[A quick note: I tend to review a lot of books that are 4 and 5 star reads. These books spoil me. I picked up this one, eager to review it as an advanced reader, purely based on cover and premise. It was from a new author, and I wasn’t sure what to expect. Needless to say I was disappointed, but fortunately it finished strong so at least it didn’t leave a bad taste in my mouth. Oh well, you win some, you lose some.]
Releases July 21st 2020!!
(3/5⭐️)“How was I going to find my place in a new land when I couldn’t find a place among my own people? How would I keep my magic a secret under the scrutiny of an entire new kingdom?”—KayLynn Flanders
Princess Jenna has been hiding a secret that could kill her. Her older brother wasn’t the only one born with magic, but he’s the only one who knows. When she is sent to a neighboring country, promised to a prince she’s never met, everything falls apart. Jenna’s entourage is attacked, and she barely escapes with her life. The Wild isn’t safe, but it helps strengthen her. And once she reaches Turia, it’s clear she’s being hunted. She must pose as a guard using a fake identity, and hope the king of Turia allows her to find much needed answers about the mages who are after her. These mages are intent on eliminating her family, as well as the royal family in Turia, and reclaiming power. Jenna must decide if revealing her true identity is worth protecting the royal family of Turia and saving them from the mages who intend on destroying the peace.
I selected this book because of the beautiful cover and the premise. I wasn’t sure what to expect. Coming away, I’ve got a lot of mixed feelings. There were things I liked and things I didn’t like. I’ll start with the things I liked. The second half was an enjoyable read. I enjoyed the interactions between Prince Enzo and Princess Jenna. I liked that they got to know each other before knowing their true identities. It allowed a love to blossom between them without any pretenses.
I also liked the magic system. It was interesting. Jenna begins believing she only has a small bit of magic in the form of emotional tethers with her family, and in time, gets much more due to the artifacts her father gives her, and also because of the Wild. I was intrigued but I didn’t feel the magic system was fleshed out as well as it could have been. There were still bits of confusion for me. But the same was for Jenna, so maybe since we were seeing it from her POV, there wasn’t more information that could be given.
The relationship between Enzo, his sisters, and Jenna was one of my favorite things about the book. Jenna‘s brother dies, or so she believes, and Enzo’s sisters begin to fill that hole. His youngest sister was one of my favorite characters. I liked their interactions and enjoyed the trust that developed between them. It really helped rescue this book from dropping below 3 stars.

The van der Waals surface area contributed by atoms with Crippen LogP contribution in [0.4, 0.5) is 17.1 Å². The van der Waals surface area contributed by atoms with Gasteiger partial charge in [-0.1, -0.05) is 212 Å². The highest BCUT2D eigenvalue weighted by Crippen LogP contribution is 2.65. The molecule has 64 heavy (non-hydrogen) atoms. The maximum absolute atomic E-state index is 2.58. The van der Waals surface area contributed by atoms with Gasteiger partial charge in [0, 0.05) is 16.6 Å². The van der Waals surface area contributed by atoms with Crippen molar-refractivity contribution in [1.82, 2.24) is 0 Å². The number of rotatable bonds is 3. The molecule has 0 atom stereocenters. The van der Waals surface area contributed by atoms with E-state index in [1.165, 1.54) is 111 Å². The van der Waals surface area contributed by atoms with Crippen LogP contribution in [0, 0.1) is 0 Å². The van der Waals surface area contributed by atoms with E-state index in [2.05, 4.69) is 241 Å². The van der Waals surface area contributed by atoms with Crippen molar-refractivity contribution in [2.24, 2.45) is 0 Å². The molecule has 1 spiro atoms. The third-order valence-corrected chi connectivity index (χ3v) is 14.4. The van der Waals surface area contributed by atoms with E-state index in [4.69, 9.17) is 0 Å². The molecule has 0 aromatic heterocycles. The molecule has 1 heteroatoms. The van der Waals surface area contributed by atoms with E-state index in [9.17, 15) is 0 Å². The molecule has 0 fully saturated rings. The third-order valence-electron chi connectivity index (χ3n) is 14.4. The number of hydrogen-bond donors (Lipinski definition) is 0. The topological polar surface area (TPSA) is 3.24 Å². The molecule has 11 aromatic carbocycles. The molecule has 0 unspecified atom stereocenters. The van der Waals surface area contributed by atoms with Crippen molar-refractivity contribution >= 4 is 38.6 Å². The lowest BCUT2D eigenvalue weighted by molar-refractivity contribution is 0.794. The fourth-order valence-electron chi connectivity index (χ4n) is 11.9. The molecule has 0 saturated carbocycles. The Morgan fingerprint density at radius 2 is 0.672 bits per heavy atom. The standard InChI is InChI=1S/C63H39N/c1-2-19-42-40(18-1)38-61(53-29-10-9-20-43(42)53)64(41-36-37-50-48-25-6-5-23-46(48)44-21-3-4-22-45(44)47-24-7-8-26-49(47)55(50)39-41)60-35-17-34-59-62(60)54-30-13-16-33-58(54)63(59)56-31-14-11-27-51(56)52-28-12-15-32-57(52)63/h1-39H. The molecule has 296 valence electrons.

The plot was riddled with tropes, which isn’t necessarily a bad thing. But overall, there wasn’t a lot of depth. For a YA, that’s okay, but it lends to mediocrity. I would have liked to see more suspense and political intrigue. But overall, I liked the idea of Princess Jenna taking up a false identity to protect Enzo’s royal family.
Now, on to the negatives, for which there were a fair few:
I found a number of flaws with this book. The beginning was too slow. The first half was a chore to get through. This was due to lack of suspense from the outset. Not much was foreshadowed. Things happening came up like an afterthought. I didn’t feel invested in any of the characters and had to force myself to keep reading. Moreover, I think the first 25% of the book could be deleted. The story could have started with the attack on Jenna on the road, with bits and pieces filled in afterward as she is traveling through the Wild. I would have been more invested in solving the story that way, filling in clues. Instead, nothing was left to me to discover, and I was told everything.
I felt nothing when Jenna’s family died. I wasn’t invested in them. While Jenna was sad, none of that rubbed off on me. That tells me those characters didn’t make enough of an impression. They should have been kept out of the story at the beginning. I probably would have appreciated them more through Jenna’s memories. Instead, I had to dredge through 25% of a story that felt entirely pointless.
There was no suspense until Jenna met the prince at the 50% mark. I was SO CLOSE to putting down the book at that point. SO CLOSE! I loved that she used a false identity. Only then did the suspense blossom. I read more eagerly after that, wondering when the prince would learn her identity, and wondering if she would be able to help their family safe. At that point, the story read very quickly (THANK GOODNESS!), and the suspense increased. I FINALLY found myself caring. FINALLY. Had I DNF’d beforehand, I would have missed out on the rest of the story.
But, the lesson to be learned is this: It shouldn’t take half a book to get invested. To me, that was a huge flaw. I was convinced this would be a 2.5 star read until I hit the 50% mark. My only reason for patience was because this was a book I’m reviewing for NetGalley.
The story ends on a cliff hanger making it obvious that there will be a sequel. Will I read it? Honestly, I’m not sure. If it picks up immediately at the same pace, maybe. Even still, with the second half being much better, I’m still not sure I’m that invested in the characters. They don’t have much depth. So I probably won’t be reading it. We’ll see.
Do I recommend this? Meh. There are far better books out there. BUT you might like it if you like royalty faking identities. If that’s something that appeals to you, I’d say give it a try. This might be the book for you.
Thank you to NetGalley and Random House Children’s for the eARC copy in exchange for an honest review.